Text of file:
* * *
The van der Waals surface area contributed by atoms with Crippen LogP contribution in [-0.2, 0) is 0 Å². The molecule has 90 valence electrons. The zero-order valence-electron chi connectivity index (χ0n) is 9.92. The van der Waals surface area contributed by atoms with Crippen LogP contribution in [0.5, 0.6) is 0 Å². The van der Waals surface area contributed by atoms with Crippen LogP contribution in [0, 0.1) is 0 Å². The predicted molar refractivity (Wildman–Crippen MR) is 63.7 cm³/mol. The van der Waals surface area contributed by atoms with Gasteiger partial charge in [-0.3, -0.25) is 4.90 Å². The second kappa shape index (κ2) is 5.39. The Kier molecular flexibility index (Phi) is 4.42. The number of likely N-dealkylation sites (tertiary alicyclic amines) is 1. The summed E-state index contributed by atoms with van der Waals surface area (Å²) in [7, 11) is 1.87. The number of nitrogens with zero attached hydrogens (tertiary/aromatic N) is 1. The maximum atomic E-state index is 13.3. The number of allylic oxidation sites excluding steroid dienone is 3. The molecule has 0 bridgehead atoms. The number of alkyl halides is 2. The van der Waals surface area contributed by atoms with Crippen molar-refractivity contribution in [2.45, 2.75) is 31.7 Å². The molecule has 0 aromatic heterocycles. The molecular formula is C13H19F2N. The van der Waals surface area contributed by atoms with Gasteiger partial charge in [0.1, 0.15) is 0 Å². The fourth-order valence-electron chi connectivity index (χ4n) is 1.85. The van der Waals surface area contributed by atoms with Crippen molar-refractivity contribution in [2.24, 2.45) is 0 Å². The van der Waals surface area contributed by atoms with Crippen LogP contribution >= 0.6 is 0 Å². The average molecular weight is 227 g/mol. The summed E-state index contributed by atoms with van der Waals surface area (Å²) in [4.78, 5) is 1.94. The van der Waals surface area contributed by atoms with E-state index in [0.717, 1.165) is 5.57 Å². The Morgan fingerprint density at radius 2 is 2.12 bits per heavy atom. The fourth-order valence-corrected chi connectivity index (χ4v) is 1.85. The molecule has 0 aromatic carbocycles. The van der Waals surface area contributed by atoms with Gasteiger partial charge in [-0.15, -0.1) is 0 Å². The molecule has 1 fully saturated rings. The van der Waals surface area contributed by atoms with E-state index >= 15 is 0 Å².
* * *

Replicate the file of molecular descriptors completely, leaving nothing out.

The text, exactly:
The van der Waals surface area contributed by atoms with Crippen LogP contribution in [-0.2, 0) is 0 Å². The molecule has 90 valence electrons. The zero-order valence-electron chi connectivity index (χ0n) is 9.92. The van der Waals surface area contributed by atoms with Crippen LogP contribution in [0.5, 0.6) is 0 Å². The van der Waals surface area contributed by atoms with Crippen LogP contribution in [0, 0.1) is 0 Å². The predicted molar refractivity (Wildman–Crippen MR) is 63.7 cm³/mol. The van der Waals surface area contributed by atoms with Gasteiger partial charge in [-0.3, -0.25) is 4.90 Å². The second kappa shape index (κ2) is 5.39. The Kier molecular flexibility index (Phi) is 4.42. The number of likely N-dealkylation sites (tertiary alicyclic amines) is 1. The summed E-state index contributed by atoms with van der Waals surface area (Å²) in [7, 11) is 1.87. The number of nitrogens with zero attached hydrogens (tertiary/aromatic N) is 1. The maximum atomic E-state index is 13.3. The number of allylic oxidation sites excluding steroid dienone is 3. The molecule has 0 bridgehead atoms. The number of alkyl halides is 2. The van der Waals surface area contributed by atoms with Crippen molar-refractivity contribution in [2.45, 2.75) is 31.7 Å². The molecule has 0 aromatic heterocycles. The molecular formula is C13H19F2N. The van der Waals surface area contributed by atoms with Gasteiger partial charge in [0.1, 0.15) is 0 Å². The fourth-order valence-electron chi connectivity index (χ4n) is 1.85. The van der Waals surface area contributed by atoms with Crippen molar-refractivity contribution in [2.24, 2.45) is 0 Å². The van der Waals surface area contributed by atoms with Crippen LogP contribution >= 0.6 is 0 Å². The average molecular weight is 227 g/mol. The summed E-state index contributed by atoms with van der Waals surface area (Å²) in [4.78, 5) is 1.94. The van der Waals surface area contributed by atoms with E-state index in [0.717, 1.165) is 5.57 Å². The Morgan fingerprint density at radius 2 is 2.12 bits per heavy atom. The fourth-order valence-corrected chi connectivity index (χ4v) is 1.85. The molecule has 0 aromatic carbocycles. The van der Waals surface area contributed by atoms with Gasteiger partial charge in [-0.15, -0.1) is 0 Å². The molecule has 1 fully saturated rings. The van der Waals surface area contributed by atoms with E-state index >= 15 is 0 Å².